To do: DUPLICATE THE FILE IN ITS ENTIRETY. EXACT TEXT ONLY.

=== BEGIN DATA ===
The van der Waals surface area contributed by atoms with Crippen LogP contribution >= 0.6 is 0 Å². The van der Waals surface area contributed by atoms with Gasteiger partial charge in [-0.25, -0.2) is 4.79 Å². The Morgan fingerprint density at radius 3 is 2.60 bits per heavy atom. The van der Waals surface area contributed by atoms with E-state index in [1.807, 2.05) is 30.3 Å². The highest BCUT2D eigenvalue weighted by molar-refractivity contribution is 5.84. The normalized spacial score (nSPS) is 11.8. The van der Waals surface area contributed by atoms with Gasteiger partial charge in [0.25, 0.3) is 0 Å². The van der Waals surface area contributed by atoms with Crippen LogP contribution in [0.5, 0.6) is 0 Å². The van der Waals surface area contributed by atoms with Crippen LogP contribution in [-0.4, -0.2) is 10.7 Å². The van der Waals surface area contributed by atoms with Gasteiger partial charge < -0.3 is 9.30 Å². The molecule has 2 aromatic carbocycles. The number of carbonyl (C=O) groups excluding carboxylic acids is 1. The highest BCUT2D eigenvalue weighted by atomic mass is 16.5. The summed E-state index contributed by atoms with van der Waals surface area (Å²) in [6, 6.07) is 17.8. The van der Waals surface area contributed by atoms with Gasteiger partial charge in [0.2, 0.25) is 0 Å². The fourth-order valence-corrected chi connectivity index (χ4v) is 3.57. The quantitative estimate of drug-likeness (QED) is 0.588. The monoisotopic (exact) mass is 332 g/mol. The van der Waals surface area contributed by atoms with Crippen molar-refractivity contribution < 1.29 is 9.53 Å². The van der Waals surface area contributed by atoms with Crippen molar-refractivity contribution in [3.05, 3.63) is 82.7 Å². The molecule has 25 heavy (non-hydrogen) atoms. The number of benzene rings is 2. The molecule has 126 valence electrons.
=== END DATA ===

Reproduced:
The van der Waals surface area contributed by atoms with Crippen LogP contribution >= 0.6 is 0 Å². The van der Waals surface area contributed by atoms with Gasteiger partial charge in [-0.25, -0.2) is 4.79 Å². The Morgan fingerprint density at radius 3 is 2.60 bits per heavy atom. The van der Waals surface area contributed by atoms with E-state index in [1.807, 2.05) is 30.3 Å². The highest BCUT2D eigenvalue weighted by molar-refractivity contribution is 5.84. The normalized spacial score (nSPS) is 11.8. The van der Waals surface area contributed by atoms with Gasteiger partial charge in [0.25, 0.3) is 0 Å². The van der Waals surface area contributed by atoms with Crippen LogP contribution in [0.5, 0.6) is 0 Å². The van der Waals surface area contributed by atoms with Crippen LogP contribution in [-0.4, -0.2) is 10.7 Å². The van der Waals surface area contributed by atoms with Gasteiger partial charge < -0.3 is 9.30 Å². The molecule has 2 aromatic carbocycles. The number of carbonyl (C=O) groups excluding carboxylic acids is 1. The highest BCUT2D eigenvalue weighted by atomic mass is 16.5. The summed E-state index contributed by atoms with van der Waals surface area (Å²) in [6, 6.07) is 17.8. The van der Waals surface area contributed by atoms with Gasteiger partial charge in [0.2, 0.25) is 0 Å². The fourth-order valence-corrected chi connectivity index (χ4v) is 3.57. The quantitative estimate of drug-likeness (QED) is 0.588. The monoisotopic (exact) mass is 332 g/mol. The van der Waals surface area contributed by atoms with Crippen molar-refractivity contribution < 1.29 is 9.53 Å². The van der Waals surface area contributed by atoms with Crippen molar-refractivity contribution in [3.05, 3.63) is 82.7 Å². The molecule has 25 heavy (non-hydrogen) atoms. The number of benzene rings is 2. The molecule has 126 valence electrons.